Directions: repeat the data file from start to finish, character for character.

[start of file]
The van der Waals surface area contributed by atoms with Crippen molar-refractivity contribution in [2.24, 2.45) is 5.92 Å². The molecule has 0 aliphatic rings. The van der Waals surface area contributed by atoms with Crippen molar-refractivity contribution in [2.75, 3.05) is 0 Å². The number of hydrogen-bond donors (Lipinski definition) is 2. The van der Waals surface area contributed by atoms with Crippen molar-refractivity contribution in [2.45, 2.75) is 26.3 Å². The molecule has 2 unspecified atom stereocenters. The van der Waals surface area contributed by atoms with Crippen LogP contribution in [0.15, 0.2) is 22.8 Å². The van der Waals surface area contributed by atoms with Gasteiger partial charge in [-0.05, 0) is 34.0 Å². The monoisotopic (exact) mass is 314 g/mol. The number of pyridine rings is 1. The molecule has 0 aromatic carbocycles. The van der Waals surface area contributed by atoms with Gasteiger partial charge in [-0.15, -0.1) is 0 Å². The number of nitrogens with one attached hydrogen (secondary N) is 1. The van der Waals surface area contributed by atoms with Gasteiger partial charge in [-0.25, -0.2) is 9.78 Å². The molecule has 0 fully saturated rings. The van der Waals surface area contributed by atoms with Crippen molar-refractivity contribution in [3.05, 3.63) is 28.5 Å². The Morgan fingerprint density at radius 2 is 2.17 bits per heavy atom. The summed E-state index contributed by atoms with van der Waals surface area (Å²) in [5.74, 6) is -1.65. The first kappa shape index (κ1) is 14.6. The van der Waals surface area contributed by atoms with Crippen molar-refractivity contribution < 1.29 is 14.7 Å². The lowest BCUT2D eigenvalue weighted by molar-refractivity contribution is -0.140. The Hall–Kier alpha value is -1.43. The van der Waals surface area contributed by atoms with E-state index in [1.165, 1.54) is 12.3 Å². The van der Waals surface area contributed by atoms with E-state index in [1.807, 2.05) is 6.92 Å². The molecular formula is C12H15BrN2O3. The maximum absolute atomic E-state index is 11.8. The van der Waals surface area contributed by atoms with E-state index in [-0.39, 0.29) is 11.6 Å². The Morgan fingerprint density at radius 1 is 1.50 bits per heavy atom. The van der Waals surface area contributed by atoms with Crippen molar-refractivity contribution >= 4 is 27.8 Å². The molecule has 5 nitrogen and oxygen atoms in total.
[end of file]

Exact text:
The van der Waals surface area contributed by atoms with Crippen molar-refractivity contribution in [2.24, 2.45) is 5.92 Å². The molecule has 0 aliphatic rings. The van der Waals surface area contributed by atoms with Crippen molar-refractivity contribution in [2.75, 3.05) is 0 Å². The number of hydrogen-bond donors (Lipinski definition) is 2. The van der Waals surface area contributed by atoms with Crippen molar-refractivity contribution in [2.45, 2.75) is 26.3 Å². The molecule has 2 unspecified atom stereocenters. The van der Waals surface area contributed by atoms with Crippen LogP contribution in [0.15, 0.2) is 22.8 Å². The van der Waals surface area contributed by atoms with Gasteiger partial charge in [-0.05, 0) is 34.0 Å². The monoisotopic (exact) mass is 314 g/mol. The number of pyridine rings is 1. The molecule has 0 aromatic carbocycles. The van der Waals surface area contributed by atoms with Gasteiger partial charge in [-0.15, -0.1) is 0 Å². The number of nitrogens with one attached hydrogen (secondary N) is 1. The van der Waals surface area contributed by atoms with Gasteiger partial charge in [-0.25, -0.2) is 9.78 Å². The molecule has 0 fully saturated rings. The van der Waals surface area contributed by atoms with Crippen molar-refractivity contribution in [3.05, 3.63) is 28.5 Å². The Morgan fingerprint density at radius 2 is 2.17 bits per heavy atom. The summed E-state index contributed by atoms with van der Waals surface area (Å²) in [5.74, 6) is -1.65. The first kappa shape index (κ1) is 14.6. The van der Waals surface area contributed by atoms with Crippen molar-refractivity contribution < 1.29 is 14.7 Å². The lowest BCUT2D eigenvalue weighted by molar-refractivity contribution is -0.140. The Hall–Kier alpha value is -1.43. The van der Waals surface area contributed by atoms with E-state index in [1.165, 1.54) is 12.3 Å². The van der Waals surface area contributed by atoms with E-state index in [1.807, 2.05) is 6.92 Å². The molecular formula is C12H15BrN2O3. The maximum absolute atomic E-state index is 11.8. The van der Waals surface area contributed by atoms with E-state index in [-0.39, 0.29) is 11.6 Å². The Morgan fingerprint density at radius 1 is 1.50 bits per heavy atom. The van der Waals surface area contributed by atoms with Crippen molar-refractivity contribution >= 4 is 27.8 Å². The molecule has 5 nitrogen and oxygen atoms in total.